In 1922, John Marshall, the director general of the Archeological Survey of India learned of a discovery that forced him to take a decision which would either uphold the truth of the history of ancient India or threaten the hold of Britain on India. His subordinates, R.D. Banerji and D.R. Sahni sent him detailed field reports which would conclusively overturn the Aryan Invasion Theory. These were the momentous discoveries of the now famous remains of Harappa and Mohenjo-Daro which predated the supposed arrival of Aryans into India by a few thousand years.
What Marshall did with Banerji’s reports was rather straightforward and entirely characteristic of a colonizer: he simply suppressed Banerji’s field reports for eight long years during which period Marshall concocted his own theories about Harappa and Mohenjo-Daro so that they conformed to the AIT hoax. Not just that, he published this spurious analysis as a long article in the Illustrated London News. More despicably, Marshall also took credit for the discovery of these ancient cities and did not mention the real work done by Banerji, et al.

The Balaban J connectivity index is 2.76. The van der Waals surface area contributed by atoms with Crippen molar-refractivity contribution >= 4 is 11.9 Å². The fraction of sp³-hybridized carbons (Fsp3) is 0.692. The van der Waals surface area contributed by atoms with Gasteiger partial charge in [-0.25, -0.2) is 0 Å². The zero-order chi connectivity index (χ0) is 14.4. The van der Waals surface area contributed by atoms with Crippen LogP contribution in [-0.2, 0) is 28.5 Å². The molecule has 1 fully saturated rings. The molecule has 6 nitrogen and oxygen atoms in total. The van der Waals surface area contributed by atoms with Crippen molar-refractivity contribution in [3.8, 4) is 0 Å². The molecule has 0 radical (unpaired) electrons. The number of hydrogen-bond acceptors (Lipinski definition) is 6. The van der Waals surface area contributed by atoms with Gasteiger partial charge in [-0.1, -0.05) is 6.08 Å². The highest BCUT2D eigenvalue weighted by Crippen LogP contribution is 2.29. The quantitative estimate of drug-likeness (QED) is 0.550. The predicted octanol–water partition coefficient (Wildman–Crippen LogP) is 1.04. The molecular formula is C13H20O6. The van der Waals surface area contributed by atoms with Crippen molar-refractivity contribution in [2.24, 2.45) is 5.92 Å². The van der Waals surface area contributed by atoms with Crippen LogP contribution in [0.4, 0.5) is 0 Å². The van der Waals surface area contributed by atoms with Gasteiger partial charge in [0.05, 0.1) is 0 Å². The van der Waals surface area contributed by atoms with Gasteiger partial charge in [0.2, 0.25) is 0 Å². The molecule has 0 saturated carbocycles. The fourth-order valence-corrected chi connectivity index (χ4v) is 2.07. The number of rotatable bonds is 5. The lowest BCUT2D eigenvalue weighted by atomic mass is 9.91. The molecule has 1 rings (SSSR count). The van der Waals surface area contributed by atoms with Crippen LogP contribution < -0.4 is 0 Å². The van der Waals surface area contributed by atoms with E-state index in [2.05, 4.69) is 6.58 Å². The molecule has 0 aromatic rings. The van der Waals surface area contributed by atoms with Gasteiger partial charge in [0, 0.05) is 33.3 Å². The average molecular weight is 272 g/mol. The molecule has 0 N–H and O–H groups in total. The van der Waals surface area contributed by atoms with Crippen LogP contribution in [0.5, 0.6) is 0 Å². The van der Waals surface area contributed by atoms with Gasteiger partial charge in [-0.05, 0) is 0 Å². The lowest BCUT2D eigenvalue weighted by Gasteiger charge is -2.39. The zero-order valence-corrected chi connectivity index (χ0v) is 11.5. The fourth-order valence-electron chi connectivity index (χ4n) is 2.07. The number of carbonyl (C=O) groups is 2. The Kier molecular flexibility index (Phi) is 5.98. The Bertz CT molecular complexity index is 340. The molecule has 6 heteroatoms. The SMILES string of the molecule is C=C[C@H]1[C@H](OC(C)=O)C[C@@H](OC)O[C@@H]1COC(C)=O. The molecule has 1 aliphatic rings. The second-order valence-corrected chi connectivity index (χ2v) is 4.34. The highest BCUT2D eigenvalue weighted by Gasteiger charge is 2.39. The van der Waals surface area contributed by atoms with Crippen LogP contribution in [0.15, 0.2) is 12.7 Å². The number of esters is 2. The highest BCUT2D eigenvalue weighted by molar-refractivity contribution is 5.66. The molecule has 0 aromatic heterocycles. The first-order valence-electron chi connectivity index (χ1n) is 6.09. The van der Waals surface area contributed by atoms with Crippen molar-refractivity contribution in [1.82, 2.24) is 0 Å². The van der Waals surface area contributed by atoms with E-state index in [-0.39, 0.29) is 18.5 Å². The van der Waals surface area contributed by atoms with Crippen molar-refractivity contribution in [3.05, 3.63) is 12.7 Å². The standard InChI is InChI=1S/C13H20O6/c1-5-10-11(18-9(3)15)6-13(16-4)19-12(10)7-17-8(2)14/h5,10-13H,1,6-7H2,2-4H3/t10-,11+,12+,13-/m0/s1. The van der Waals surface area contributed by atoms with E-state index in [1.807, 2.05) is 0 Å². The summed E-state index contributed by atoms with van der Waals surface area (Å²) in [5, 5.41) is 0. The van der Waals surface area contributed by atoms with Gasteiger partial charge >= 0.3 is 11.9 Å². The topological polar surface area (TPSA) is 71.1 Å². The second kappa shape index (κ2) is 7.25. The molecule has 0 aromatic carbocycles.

Finally, in 1930, he returned typed copies of Banerji’s reports. To his dismay, Banerji found that all the photographs and scores of crucial reports that he had originally sent were missing. John Marshall did not return Banerji’s original reports and photos despite repeated requests. With that, Banerji’s career was destroyed overnight and he was shunted out of archaeology. Decades after Banerji’s death, his publisher revealed the full gory story. The following is a brief excerpt:
R.D. Banerji, the man who really discovered the antiquity of Mohenjo-Daro and deserved credit for it, was gagged and silenced by Marshall through designs unbecoming of a genuine scholar.
The reason for recounting this episode at some length is to provide an idea of the kind of criminal constraints that our exemplars of Indian wisdom were working under. If this could happen in a practical and science-driven field like archaeology where physical sites and discoveries were brazenly falsified and the crime was gotten away with, we can only imagine the kind of threats and an atmosphere of unsaid oppression that Indian scholars working in constantly-evolving fields like history faced.
Saletore was no exception to this phenomenon although he didn’t meet with a fate similar to R.D. Banerji. But that does not mean that he was not in the red-eye of the European academic community as we shall see.